I’ve always made sure I had a job before making a move. The internet is your best for finding jobs away from where you live. One problem in today’s economy may be finding companies willing to pay your travel costs for an interview, especially for someone with little/no experience.

I moved to five different cities during my first six years out of college. All of those were for the current job, so I’ve never moved in quite the way you describe. I am getting ready to do just that this summer though.

Pick where you want to live carefully. You could be there for a while, so investigate the cities/towns and visit if possible. Ask for advice on these boards, because there just might be someone living there who can give advice on what areas are safe to live in and what rent cost is reasonable.

Save enough so you have the apartment deposit and at least two months rent, plus enough for utility deposits. The one thing you don’t want to do is move, then not be able to pay your rent.

Search online for apartments, or find a realtor in the area who does rental properties. That way you can have a good idea of rental rates and the kind of properties available.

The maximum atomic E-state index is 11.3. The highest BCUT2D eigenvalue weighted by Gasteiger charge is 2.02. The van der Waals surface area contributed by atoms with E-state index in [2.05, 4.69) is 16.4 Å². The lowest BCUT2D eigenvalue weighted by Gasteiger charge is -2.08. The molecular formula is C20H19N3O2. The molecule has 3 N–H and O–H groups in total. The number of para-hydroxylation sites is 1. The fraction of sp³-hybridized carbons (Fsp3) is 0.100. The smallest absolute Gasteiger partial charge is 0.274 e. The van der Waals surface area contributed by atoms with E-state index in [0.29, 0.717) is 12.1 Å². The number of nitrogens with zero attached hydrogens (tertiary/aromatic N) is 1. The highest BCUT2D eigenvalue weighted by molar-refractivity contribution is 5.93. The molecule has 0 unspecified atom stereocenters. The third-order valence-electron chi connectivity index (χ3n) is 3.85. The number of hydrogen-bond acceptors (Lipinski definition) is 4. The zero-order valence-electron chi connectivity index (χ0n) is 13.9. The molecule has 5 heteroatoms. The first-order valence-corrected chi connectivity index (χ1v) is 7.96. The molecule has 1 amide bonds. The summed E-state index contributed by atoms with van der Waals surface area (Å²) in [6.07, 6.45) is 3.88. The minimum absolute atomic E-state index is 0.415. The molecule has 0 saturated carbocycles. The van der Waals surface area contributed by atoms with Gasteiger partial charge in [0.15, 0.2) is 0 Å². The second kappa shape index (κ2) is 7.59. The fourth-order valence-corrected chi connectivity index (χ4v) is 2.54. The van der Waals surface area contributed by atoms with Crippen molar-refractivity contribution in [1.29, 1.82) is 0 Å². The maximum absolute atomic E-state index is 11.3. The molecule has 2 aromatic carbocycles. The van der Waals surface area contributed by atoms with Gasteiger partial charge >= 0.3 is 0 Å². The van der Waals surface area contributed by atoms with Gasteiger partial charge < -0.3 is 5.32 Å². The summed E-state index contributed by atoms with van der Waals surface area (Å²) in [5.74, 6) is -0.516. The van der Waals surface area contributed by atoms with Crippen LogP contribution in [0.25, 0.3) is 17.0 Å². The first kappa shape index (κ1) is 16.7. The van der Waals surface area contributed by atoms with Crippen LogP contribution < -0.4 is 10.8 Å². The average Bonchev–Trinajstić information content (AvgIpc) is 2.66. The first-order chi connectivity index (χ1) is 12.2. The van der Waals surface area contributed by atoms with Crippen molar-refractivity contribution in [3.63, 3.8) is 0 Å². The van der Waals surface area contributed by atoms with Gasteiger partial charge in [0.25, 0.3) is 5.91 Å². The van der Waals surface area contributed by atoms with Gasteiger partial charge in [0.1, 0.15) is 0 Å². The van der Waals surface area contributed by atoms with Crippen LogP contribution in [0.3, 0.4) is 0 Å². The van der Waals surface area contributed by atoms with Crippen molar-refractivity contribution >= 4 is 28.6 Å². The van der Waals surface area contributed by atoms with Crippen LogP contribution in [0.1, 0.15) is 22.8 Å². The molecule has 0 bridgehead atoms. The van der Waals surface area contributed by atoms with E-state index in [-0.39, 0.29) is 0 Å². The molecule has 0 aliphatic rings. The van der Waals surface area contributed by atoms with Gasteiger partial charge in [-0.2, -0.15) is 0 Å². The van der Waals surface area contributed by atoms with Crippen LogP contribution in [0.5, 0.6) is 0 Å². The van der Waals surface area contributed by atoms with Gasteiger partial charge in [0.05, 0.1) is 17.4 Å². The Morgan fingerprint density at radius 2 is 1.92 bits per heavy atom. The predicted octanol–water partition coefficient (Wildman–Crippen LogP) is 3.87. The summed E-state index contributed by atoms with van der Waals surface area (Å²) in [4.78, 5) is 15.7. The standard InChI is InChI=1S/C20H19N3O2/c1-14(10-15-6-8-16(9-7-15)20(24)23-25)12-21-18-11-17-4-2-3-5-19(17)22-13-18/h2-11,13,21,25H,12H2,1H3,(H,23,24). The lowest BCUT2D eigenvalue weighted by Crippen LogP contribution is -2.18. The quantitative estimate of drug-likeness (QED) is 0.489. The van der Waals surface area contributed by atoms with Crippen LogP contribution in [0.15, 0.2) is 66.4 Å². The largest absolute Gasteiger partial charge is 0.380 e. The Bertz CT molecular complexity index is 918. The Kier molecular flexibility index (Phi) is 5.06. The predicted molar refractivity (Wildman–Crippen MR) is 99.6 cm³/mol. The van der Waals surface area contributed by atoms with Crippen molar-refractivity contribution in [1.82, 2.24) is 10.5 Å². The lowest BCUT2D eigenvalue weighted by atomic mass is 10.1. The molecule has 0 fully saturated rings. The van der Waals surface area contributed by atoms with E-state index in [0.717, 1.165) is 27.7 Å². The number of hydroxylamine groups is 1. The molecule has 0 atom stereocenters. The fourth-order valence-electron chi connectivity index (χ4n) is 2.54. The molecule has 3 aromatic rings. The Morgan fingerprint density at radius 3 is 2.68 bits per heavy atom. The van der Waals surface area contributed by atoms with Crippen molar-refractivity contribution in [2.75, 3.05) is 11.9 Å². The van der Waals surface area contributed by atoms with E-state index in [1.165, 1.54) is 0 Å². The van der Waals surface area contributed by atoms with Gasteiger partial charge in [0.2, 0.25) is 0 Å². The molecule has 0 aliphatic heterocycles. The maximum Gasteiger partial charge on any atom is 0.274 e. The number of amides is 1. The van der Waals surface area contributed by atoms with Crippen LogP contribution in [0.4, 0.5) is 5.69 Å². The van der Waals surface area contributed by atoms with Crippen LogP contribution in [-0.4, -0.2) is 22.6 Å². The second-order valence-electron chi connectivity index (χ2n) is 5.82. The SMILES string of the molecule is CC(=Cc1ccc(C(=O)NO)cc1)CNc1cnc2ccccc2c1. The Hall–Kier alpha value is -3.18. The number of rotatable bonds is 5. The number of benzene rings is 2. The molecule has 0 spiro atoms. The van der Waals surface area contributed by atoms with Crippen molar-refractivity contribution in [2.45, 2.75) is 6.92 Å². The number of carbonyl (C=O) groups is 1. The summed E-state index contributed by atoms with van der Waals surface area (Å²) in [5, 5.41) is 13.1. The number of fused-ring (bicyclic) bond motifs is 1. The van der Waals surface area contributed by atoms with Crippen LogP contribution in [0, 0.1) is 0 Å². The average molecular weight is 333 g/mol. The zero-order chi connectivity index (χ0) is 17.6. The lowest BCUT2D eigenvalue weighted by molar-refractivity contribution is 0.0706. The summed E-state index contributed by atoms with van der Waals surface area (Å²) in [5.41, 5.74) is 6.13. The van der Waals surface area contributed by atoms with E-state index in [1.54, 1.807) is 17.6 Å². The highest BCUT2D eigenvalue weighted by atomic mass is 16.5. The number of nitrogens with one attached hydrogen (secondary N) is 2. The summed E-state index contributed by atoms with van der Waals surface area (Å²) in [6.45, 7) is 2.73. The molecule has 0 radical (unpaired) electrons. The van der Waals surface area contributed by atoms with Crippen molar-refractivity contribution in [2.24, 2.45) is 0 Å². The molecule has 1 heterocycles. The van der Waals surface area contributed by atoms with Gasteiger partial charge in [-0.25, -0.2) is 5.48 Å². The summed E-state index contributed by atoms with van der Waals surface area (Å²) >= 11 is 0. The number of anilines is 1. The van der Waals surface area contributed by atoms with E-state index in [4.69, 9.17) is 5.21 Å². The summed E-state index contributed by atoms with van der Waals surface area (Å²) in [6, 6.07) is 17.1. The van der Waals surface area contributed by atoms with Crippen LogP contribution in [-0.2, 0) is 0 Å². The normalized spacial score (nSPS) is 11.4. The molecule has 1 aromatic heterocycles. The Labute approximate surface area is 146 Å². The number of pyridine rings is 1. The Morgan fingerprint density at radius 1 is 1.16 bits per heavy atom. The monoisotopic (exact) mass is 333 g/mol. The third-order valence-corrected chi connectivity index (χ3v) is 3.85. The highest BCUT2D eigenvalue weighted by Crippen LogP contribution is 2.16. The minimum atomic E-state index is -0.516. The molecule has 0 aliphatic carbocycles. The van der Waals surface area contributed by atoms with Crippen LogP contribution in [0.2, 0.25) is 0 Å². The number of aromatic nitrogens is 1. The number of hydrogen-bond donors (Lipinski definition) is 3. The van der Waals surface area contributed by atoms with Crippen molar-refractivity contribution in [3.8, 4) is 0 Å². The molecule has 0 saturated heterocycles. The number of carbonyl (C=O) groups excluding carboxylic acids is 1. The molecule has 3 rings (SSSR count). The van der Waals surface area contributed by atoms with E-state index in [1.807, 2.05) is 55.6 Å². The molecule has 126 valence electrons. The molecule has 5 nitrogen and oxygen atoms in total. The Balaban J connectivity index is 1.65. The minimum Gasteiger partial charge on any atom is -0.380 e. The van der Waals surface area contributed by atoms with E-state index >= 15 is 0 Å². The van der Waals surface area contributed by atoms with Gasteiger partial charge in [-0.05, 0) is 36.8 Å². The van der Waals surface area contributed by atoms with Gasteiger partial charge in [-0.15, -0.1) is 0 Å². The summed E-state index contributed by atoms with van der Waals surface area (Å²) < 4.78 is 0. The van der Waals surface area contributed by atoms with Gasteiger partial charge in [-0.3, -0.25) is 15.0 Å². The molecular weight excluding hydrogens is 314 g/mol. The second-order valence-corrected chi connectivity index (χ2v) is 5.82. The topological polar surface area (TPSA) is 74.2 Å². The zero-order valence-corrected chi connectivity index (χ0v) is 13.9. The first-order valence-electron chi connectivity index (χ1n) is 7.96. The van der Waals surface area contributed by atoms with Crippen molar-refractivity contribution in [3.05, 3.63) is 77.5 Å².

If you take a job just to pay your rent, make sure you are going to have the hours and pay rate necessary to survive. Or look for a roommate if possible. Use your college alumni to make connections to jobs or roommates.

Above all, enjoy. When we are young and single we can make these sudden moves a lot easier than when we are older and have kids/spouses/pets. And despite the hassle of moving, it’s fun to explore a new city.

Since you’re seeking advice, and not facts, I’ll send this thread over to IMHO.

Ask around, these boards, surf the net, alumni, relatives, friends, etc to find someone that knows the city you are thinking about. If you’re working, and can go with a few months scratch and a place to live, then you’ll probably be fine. IMHO, I think having a safe place to live, even if it’s a hostel, and a bit of liquidity might be better than a job. Of course, a job is good too. Do you have temp experience?

I’ve done it internationally with less.